September is Pain Awareness Month, and Maximilian Hsia-Kiung, MD, a physician in the Department of Anesthesia, Critical Care and Pain Medicine at Massachusetts General Hospital, shares five things you didn’t know about chronic pain.
Does chronic pain impact your daily life? Living with chronic pain can be challenging. Chronic pain is pain that persists or recurs for more than three months. For patients, their symptoms can be from back pain or joint pain. Pain can affect your physical body as well as your mental state.
Lucy Chen, MD, a physician researcher in Massachusetts General Hospital’s Department of Anesthesia, Critical Care and Pain Medicine and associate professor at Harvard Medical School, discusses 10 tips for living with chronic pain.
No Smoking and Limit Alcohol
Did you know that lifestyle changes can alleviate chronic pain? By not smoking and limiting your alcohol intake, you are helping your body in many ways. These two habits can make chronic pain worse.
Stress can have a lot of negative impacts on the body. By reducing stress in your life, you can reduce muscle tension. Stress intensifies chronic pain.
You may already know how good exercise is for your body. Exercising can help improve mood, sleep and even pain. By exercising, the body releases natural endorphins which can reduce pain.
Eat a Healthy Diet
Your diet should consist of fruits, vegetables and protein. By eating a balanced diet, your body is able to fight off infections. Unhealthy foods do not nourish the body and can make chronic pain worse.
Track Your Pain Levels
By keeping track of your pain level and activities every day, you may be able to find out what triggers your chronic pain. It is also a great way to share your pain levels with your physician.
Find ways to distract yourself so you can enjoy life more. This could involve reading a book, listening to music or talking to a friend. By continuing to do the things you love, your brain will not constantly think of the pain.
Join a Support Group
It can be easier to get support from others who are going through a similar situation. By sharing your symptoms and day-to-day activities, support groups can be a great way to meet others living with chronic pain.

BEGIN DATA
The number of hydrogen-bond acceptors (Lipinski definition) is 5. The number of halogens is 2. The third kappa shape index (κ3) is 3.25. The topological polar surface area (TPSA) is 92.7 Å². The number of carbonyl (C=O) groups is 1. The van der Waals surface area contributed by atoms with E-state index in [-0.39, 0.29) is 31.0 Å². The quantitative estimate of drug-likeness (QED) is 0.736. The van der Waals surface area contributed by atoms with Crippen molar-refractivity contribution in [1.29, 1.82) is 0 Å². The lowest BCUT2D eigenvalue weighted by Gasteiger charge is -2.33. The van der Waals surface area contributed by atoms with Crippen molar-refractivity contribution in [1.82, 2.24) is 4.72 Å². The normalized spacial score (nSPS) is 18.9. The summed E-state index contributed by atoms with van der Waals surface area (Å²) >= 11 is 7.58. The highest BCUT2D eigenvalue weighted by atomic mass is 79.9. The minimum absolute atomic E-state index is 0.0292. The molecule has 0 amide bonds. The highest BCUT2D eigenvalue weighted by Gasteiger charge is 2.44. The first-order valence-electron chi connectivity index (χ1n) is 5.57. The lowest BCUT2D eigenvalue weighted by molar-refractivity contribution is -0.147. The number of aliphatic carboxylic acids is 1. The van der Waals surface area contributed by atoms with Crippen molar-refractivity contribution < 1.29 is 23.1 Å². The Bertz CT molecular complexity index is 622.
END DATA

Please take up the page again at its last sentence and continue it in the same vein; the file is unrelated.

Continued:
Relaxation training can focus the attention away from the pain, release tension in the muscles and relieve pain. Relaxation involves concentration, deep breathing and even meditation. There are podcasts and online resources that are available to help you learn these skills.
Try Acupuncture or Massage
Just like exercising, acupuncture and massage therapy have positive benefits for the body. Massages can help remove muscle tension and increase blood flow. Acupuncture can help relieve pain on specific points in the body.
Biofeedback can be used to decrease chronic pain associated with migraines or tension headaches. Biofeedback is taught by a professional who uses special machines to help you learn to control bodily functions, such as heart rate and muscle tension. As you learn to release muscle tension, the machine will indicate success. Once this technique is mastered, it can be practiced without the use of the machine. Individuals need to go to their doctors’ office initially to learn this technique.
Lucy Chen, MD, is a physician researcher in Massachusetts General Hospital’s Department of Anesthesia, Critical Care and Pain Medicine and associate professor at Harvard Medical School. She has been working in the Pain Management Center for more than 15 years. She is also actively involved in clinical research in the Translational Pain Research department at Mass General.
- Jan | 29 | 2019
The Massachusetts General Hospital Pain Management Center offers acupuncture services as a treatment option for individuals with acute or chronic pain.